Paul (00:18:11):
Don’t just look at that as like, ah, I’m just gonna put my hands up and not do anything. Like, no, like, look at that as a challenge to, to jump over because we’ve all had to do it. If you’re going to play this game, if you’re not going to play the RA game, then, you know, do you know, just do wholesale or whatever it is. So with the, like with title searching, there’s like we talk about apps like Spotify or scan power. We definitely recommend using third party apps to do that instead of seller central. So central, if you have like a typo at all, it’s not going to pull it up, but scoutity. We’ll pull up our scan power, pull up a host of different variations and ASINs yep.

Todd (00:18:48):
scoutity use the back in the day. I want to work good.

Paul (00:18:52):
Yes. Still great app. And they’ve done a lot of improvements over the years. And so what we teach is like, find those subsequent listings, you know, like if you scan some Reese’s candy, that’s a Christmas thing and a single pack comes up and Amazon Google listing. Well, just title, search that and look for a three pack or six pack you know, look for a bundle. Maybe, maybe there’s a dark chocolate and a white chocolate. Somebody made a bundle piggyback on those listings. So that’s the kind of stuff that we teach is looking for those hidden listings and finding those because more than likely, they’re going to have a lot less sellers on them because if you had to hunt for it and it took you 30 seconds or minute, and to sort of find it more than likely a lot of the people aren’t doing that. And so that is a huge advantage that you have versus just scanning and to go, Oh, I’m going to be first to the punch. And then there’s 200 other sellers that said that. And now you’re all just trying to get your pennies back out of the product. Yeah.

Todd (00:19:53):
So it’s always the case. It’s just about everything. The harder something is the more profitable it’s most likely going to be, because most people are not going to put in that work.

Paul (00:20:05):
Yeah. And that’s a mindset thing. And you know, people look at hard things to go, Oh man, this is too hard. I’m just going to try to find something else. And the people that say, Oh, this is hard. There’s a gold mine on the other end of this. And I’m going to find it and that tenacity to like, and you have to do that with holes, with any of these wholesale oar. A like if you try to take the easy road and it’s like, Oh, it’s not working prices keep tanking and whatever. It’s like, well, that’s an opportunity to learn from mistakes. Why do they keep thinking, what can you do different next time that will make it better, you know down the road. And so, and, and look, I’ve lost lots of money on Amazon. I would say probably every day, every time I do lose money, I talk that up to paying for education.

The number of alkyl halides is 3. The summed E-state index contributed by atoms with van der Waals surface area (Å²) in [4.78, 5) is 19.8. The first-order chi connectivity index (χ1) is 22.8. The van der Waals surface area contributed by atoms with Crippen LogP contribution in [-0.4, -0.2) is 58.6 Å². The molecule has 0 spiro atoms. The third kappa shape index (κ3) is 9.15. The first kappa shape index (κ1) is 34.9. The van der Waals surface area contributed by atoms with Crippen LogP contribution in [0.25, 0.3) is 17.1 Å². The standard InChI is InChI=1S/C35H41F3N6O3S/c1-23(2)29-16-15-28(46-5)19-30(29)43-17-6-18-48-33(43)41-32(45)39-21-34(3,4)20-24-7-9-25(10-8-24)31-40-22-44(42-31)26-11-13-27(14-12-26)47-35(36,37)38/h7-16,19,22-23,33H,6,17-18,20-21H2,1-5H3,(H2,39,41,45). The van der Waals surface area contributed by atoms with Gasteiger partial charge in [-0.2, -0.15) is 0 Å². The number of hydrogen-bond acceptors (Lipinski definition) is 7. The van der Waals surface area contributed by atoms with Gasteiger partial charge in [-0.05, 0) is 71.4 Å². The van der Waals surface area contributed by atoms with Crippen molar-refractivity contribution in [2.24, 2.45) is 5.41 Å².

Paul (00:20:51):
And I’m probably up to about a doctorate degree in Sutton, on Amazon at this point. But, but I’ve learned I still do it. I still make plenty of money doing it. It’s just learning and sticking with it. And I’ve seen a lot of friends that don’t do it anymore because like, ah, got too hard wherever it’s like, well, that’s just one less competitor, but it’s also like, I think it kind of shows the character of a person when I coach people. And like, I’m going to try to talk you out of this because it’s not the, it’s not an easy road, you know, but it’s a rewarding one. I get to walk out of the store and go hang out with my kids at 11 o’clock and take them to the park. Like that is worth it to me to go after this. And so RA Oh eight wholesale, they cannot get you there. And I know I’m kind of going on a tangent, but

Todd (00:21:36):
Right. But I think one point there is really important. There, because a majority of people, everybody wants to do this, you know, internet business and, and try to have their own business. So a lot of people do and everybody’s travel along and in the beginning, it’s easy. It’s fun. You enjoy it. But there always comes a time where you just reach it. And you’re like, well, this sucks. This is hard. I don’t know if I want to do this anymore. And that’s where super majority of people just give up and maybe that one to 3% that push through that and actually become successful. So I think it’s important that people understand that at some point that is going to come and it’s all about whether you push through that or just give up. And if you give up, then you’re going to go try something else. And you’re going to reach that same point at some point over there. And that’s why you get people who have jumped from one thing to another, to another or another and never find success. Because every time they run into that difficulty, they’re just giving up and saying, well, this doesn’t work. It nobody’s actually making any money in this.

Paul (00:22:48):
Right. And I think on the other hand, you know, but listening to the book, atomic habits lately, I don’t know if you’ve, if you’ve read that or listen to it,

Todd (00:22:55):
I have not read it, but I’ve heard it’s really good.

Paul (00:22:58):